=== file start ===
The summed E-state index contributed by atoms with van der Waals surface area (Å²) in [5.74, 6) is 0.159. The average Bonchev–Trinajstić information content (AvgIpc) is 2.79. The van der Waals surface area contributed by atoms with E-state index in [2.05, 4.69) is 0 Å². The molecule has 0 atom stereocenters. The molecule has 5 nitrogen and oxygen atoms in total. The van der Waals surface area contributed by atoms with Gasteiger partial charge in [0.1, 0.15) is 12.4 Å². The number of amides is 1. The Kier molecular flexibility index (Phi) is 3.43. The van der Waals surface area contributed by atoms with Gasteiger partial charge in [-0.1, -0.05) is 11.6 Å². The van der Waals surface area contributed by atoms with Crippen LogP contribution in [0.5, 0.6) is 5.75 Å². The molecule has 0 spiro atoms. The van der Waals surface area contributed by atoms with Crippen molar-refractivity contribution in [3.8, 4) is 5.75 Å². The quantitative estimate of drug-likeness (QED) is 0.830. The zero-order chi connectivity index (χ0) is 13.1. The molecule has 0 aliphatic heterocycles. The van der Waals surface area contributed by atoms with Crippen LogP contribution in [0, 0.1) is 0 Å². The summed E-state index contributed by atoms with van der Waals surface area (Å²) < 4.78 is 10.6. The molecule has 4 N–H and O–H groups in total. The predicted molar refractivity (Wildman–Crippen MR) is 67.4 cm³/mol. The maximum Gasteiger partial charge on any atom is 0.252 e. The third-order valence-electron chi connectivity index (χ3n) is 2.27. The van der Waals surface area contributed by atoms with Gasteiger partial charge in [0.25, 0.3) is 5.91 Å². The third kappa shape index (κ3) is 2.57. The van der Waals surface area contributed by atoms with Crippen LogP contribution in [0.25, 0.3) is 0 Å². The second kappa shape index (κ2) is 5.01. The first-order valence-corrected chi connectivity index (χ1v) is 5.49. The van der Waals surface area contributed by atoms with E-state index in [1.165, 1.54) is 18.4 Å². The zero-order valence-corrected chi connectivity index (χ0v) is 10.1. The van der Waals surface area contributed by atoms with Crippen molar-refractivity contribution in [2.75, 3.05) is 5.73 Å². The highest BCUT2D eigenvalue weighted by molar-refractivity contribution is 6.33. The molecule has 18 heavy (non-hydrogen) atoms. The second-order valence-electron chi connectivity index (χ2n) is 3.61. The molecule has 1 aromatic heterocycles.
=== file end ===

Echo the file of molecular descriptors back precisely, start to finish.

The summed E-state index contributed by atoms with van der Waals surface area (Å²) in [5.74, 6) is 0.159. The average Bonchev–Trinajstić information content (AvgIpc) is 2.79. The van der Waals surface area contributed by atoms with E-state index in [2.05, 4.69) is 0 Å². The molecule has 0 atom stereocenters. The molecule has 5 nitrogen and oxygen atoms in total. The van der Waals surface area contributed by atoms with Gasteiger partial charge in [0.1, 0.15) is 12.4 Å². The number of amides is 1. The Kier molecular flexibility index (Phi) is 3.43. The van der Waals surface area contributed by atoms with Gasteiger partial charge in [-0.1, -0.05) is 11.6 Å². The van der Waals surface area contributed by atoms with Crippen LogP contribution in [0.5, 0.6) is 5.75 Å². The molecule has 0 spiro atoms. The van der Waals surface area contributed by atoms with Crippen molar-refractivity contribution in [3.8, 4) is 5.75 Å². The quantitative estimate of drug-likeness (QED) is 0.830. The zero-order chi connectivity index (χ0) is 13.1. The molecule has 0 aliphatic heterocycles. The van der Waals surface area contributed by atoms with Crippen LogP contribution in [0, 0.1) is 0 Å². The summed E-state index contributed by atoms with van der Waals surface area (Å²) < 4.78 is 10.6. The molecule has 4 N–H and O–H groups in total. The predicted molar refractivity (Wildman–Crippen MR) is 67.4 cm³/mol. The maximum Gasteiger partial charge on any atom is 0.252 e. The third-order valence-electron chi connectivity index (χ3n) is 2.27. The van der Waals surface area contributed by atoms with Gasteiger partial charge in [0.25, 0.3) is 5.91 Å². The third kappa shape index (κ3) is 2.57. The van der Waals surface area contributed by atoms with Crippen LogP contribution in [0.25, 0.3) is 0 Å². The second kappa shape index (κ2) is 5.01. The first-order valence-corrected chi connectivity index (χ1v) is 5.49. The van der Waals surface area contributed by atoms with E-state index in [1.165, 1.54) is 18.4 Å². The zero-order valence-corrected chi connectivity index (χ0v) is 10.1. The van der Waals surface area contributed by atoms with Crippen molar-refractivity contribution in [2.75, 3.05) is 5.73 Å². The highest BCUT2D eigenvalue weighted by molar-refractivity contribution is 6.33. The molecule has 18 heavy (non-hydrogen) atoms. The second-order valence-electron chi connectivity index (χ2n) is 3.61. The molecule has 1 aromatic heterocycles.